No Stones

Yesterday was a hard day. When I walked through the gates of the Women’s Correctional Facility for our 10th Sunday afternoon in the jail, I was crazy excited and hopeful. I had already listened to the sermon and could not wait to share it with the women on the inside. Zach van Dyke of Summit Church preached a beautiful message to women who have been abandoned, abused, and devalued in life and what it means to be beloved, beautiful, precious, and whole. I so wanted the women in jail to connect with their own dignity and worth.

What I didn’t expect to happen was an emotionally charged verbal brawl between the inmates during the service. The sermon must of touched some pretty deep places in them, because I heard them express so many things I have never heard from them before. One woman opened up about an ongoing conflict between her and another inmate, and that set off everyone in the room. They all felt hurt, betrayed, angry, sad, scared, and very, very alone.

One woman shared that it takes everything she has not to go crazy at night because she can’t stand one more minute in that place. Several described how degrading it is to have to sleep, shower, eat, poop, and live together with no privacy and no ability to trust anyone. They talked about how they can’t even talk about their cases because informants are everywhere and they don’t know who is out to get them and who really wants to help.

When I tried to take control of the room, one very brave woman turned on me expressing her frustration that I get to walk in there by choice and then go home to my own life. She told me I have no idea what it is like to live in their shoes. And she is right. I don’t. I don’t know what it is like to wonder if I will ever get to go home. I don’t know what it is like to sleep on a metal slab in the same clothes day in and day out, to have to pee and shower in front of everyone else, to have my “fitness” time be limited to walking around a concrete square covered in barbed wire, to be felt up and down by a total stranger every time there is a “routine search”, to have every word and every movement watched by a man or woman in uniform armed with a gun.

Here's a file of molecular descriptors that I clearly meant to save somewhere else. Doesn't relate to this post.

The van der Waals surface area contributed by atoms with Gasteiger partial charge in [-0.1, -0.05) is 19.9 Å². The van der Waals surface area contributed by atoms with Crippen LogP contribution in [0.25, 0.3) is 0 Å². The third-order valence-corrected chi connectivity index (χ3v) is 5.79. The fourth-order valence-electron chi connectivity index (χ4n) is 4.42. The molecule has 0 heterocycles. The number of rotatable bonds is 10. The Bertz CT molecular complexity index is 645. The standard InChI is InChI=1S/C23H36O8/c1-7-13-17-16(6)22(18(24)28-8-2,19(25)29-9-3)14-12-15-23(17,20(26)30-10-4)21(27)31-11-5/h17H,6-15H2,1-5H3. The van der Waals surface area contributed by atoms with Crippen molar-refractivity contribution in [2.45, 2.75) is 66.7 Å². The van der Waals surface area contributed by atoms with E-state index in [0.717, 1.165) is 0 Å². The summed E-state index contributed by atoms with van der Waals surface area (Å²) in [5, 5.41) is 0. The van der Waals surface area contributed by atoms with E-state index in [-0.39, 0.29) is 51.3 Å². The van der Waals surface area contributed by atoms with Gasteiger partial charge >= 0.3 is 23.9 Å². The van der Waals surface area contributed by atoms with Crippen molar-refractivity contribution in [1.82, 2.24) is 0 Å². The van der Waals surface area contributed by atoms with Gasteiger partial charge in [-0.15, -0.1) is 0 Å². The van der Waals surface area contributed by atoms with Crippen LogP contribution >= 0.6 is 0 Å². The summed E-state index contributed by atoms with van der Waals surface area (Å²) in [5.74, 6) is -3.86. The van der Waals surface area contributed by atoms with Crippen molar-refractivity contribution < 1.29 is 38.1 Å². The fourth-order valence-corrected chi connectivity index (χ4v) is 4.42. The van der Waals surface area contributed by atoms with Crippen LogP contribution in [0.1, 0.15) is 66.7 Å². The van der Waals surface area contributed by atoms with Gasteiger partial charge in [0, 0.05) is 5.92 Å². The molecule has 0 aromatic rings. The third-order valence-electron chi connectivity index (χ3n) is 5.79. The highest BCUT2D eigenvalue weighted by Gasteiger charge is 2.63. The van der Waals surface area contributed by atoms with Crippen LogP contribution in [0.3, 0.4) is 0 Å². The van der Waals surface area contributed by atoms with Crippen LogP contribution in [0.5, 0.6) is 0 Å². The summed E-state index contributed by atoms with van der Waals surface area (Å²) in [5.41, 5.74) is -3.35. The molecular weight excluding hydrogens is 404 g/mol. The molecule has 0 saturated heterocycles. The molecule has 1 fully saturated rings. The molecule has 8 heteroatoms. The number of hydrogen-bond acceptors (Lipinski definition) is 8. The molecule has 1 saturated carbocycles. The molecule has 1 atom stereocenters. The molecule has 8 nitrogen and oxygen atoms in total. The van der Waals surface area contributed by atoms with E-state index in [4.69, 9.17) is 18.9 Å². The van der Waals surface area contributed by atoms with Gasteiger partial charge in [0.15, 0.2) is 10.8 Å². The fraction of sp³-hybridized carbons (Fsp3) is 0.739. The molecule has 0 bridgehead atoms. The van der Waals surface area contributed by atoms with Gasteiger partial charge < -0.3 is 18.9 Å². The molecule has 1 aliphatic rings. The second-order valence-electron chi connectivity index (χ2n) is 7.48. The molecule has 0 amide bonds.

Another woman said she needed to be able to express her anger so she doesn’t go insane. The lady behind her said, “Why you wanna throw stones when we live in a glass house? We got no where to go!”

Do you know what happens when someone loses their temper in jail? They get put in an isolation cell. The worst thing you can do to a person who is angry is to force them to be alone with their demons. Anger in isolation becomes a self-perpetuating cycle that eats away at the soul.

My heart broke over and over and over again with every word and every tear. I felt completely useless because nothing I could say or do would change their reality. I don’t know what most of them did or didn’t do to land in jail, and I really don’t care. I don’t see them for their charges. I see them as very broken, hurt women who are desperate to love and be loved. I wish I could sit down with each of them individually and just repeat over and over and over, “You are not worthless. You are not your past. You are worthy of love and you are loved.”

In so many ways I wish I could take the hits of their stones for them. I know we have correctional facilities for a reason, but it is bad enough to be isolated. It’s quite another to be constantly degraded, betrayed, and to live in fear every moment of the day.

Ever since I walked out of the gates yesterday afternoon, I have just wanted to cry. I didn’t try to put a pretty bow on the situation at the end of the service. That would just be a a cruel way to ignore their pain. Now I sit with grief, anger, confusion, sadness, and a prayer in my heart. I want more than their freedom from a cell. I want freedom for their hearts.


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